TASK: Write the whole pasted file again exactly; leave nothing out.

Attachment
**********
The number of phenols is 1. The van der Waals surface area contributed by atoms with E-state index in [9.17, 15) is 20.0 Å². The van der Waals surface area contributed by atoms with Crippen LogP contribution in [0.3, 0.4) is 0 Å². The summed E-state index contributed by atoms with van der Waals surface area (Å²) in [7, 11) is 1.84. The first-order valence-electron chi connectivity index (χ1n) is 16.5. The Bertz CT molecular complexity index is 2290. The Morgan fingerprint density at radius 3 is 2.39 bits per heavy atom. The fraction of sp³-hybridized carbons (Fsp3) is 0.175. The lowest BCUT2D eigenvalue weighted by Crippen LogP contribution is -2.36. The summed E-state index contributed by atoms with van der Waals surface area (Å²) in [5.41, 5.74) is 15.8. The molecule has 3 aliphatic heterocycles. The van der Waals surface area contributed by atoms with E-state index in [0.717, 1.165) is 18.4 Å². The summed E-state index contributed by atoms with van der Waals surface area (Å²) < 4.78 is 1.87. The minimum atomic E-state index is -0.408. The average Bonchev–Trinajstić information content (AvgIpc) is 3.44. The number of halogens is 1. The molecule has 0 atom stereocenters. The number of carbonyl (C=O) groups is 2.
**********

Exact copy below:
The number of phenols is 1. The van der Waals surface area contributed by atoms with E-state index in [9.17, 15) is 20.0 Å². The van der Waals surface area contributed by atoms with Crippen LogP contribution in [0.3, 0.4) is 0 Å². The summed E-state index contributed by atoms with van der Waals surface area (Å²) in [7, 11) is 1.84. The first-order valence-electron chi connectivity index (χ1n) is 16.5. The Bertz CT molecular complexity index is 2290. The Morgan fingerprint density at radius 3 is 2.39 bits per heavy atom. The fraction of sp³-hybridized carbons (Fsp3) is 0.175. The lowest BCUT2D eigenvalue weighted by Crippen LogP contribution is -2.36. The summed E-state index contributed by atoms with van der Waals surface area (Å²) in [5.41, 5.74) is 15.8. The molecule has 3 aliphatic heterocycles. The van der Waals surface area contributed by atoms with E-state index in [0.717, 1.165) is 18.4 Å². The summed E-state index contributed by atoms with van der Waals surface area (Å²) < 4.78 is 1.87. The minimum atomic E-state index is -0.408. The average Bonchev–Trinajstić information content (AvgIpc) is 3.44. The number of halogens is 1. The molecule has 0 atom stereocenters. The number of carbonyl (C=O) groups is 2.